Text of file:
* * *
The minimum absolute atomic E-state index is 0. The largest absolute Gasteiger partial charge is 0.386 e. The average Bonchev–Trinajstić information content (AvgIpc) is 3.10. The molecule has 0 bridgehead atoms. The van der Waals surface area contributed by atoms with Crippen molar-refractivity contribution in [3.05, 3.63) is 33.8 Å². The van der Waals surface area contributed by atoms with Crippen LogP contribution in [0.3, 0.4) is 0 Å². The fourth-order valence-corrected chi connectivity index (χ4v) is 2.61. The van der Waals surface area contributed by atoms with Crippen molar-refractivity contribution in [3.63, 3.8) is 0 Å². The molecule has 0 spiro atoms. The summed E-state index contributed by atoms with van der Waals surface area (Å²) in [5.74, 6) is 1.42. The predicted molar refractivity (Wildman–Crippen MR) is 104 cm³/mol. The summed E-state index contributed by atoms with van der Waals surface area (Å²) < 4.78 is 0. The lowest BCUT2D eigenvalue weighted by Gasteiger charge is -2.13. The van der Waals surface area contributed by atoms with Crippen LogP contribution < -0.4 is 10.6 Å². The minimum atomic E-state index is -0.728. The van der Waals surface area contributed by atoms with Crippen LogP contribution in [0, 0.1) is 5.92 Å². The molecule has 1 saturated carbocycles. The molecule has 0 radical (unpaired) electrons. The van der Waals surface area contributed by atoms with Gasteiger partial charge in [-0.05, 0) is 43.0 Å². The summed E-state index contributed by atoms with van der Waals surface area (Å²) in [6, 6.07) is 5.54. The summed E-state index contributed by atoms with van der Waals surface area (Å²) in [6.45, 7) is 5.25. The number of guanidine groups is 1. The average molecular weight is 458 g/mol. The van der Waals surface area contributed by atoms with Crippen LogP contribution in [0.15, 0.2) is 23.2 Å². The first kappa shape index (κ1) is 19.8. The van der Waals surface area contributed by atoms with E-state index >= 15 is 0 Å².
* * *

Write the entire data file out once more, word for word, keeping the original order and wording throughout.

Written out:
The minimum absolute atomic E-state index is 0. The largest absolute Gasteiger partial charge is 0.386 e. The average Bonchev–Trinajstić information content (AvgIpc) is 3.10. The molecule has 0 bridgehead atoms. The van der Waals surface area contributed by atoms with Crippen molar-refractivity contribution in [3.05, 3.63) is 33.8 Å². The van der Waals surface area contributed by atoms with Crippen LogP contribution in [0.3, 0.4) is 0 Å². The fourth-order valence-corrected chi connectivity index (χ4v) is 2.61. The van der Waals surface area contributed by atoms with Crippen molar-refractivity contribution in [3.63, 3.8) is 0 Å². The molecule has 0 spiro atoms. The summed E-state index contributed by atoms with van der Waals surface area (Å²) in [5.74, 6) is 1.42. The predicted molar refractivity (Wildman–Crippen MR) is 104 cm³/mol. The summed E-state index contributed by atoms with van der Waals surface area (Å²) < 4.78 is 0. The lowest BCUT2D eigenvalue weighted by Gasteiger charge is -2.13. The van der Waals surface area contributed by atoms with Crippen LogP contribution < -0.4 is 10.6 Å². The minimum atomic E-state index is -0.728. The van der Waals surface area contributed by atoms with Crippen LogP contribution in [0, 0.1) is 5.92 Å². The molecule has 1 saturated carbocycles. The molecule has 0 radical (unpaired) electrons. The van der Waals surface area contributed by atoms with Gasteiger partial charge in [-0.05, 0) is 43.0 Å². The summed E-state index contributed by atoms with van der Waals surface area (Å²) in [6, 6.07) is 5.54. The summed E-state index contributed by atoms with van der Waals surface area (Å²) in [6.45, 7) is 5.25. The number of guanidine groups is 1. The average molecular weight is 458 g/mol. The van der Waals surface area contributed by atoms with Crippen LogP contribution in [0.15, 0.2) is 23.2 Å². The first kappa shape index (κ1) is 19.8. The van der Waals surface area contributed by atoms with E-state index >= 15 is 0 Å².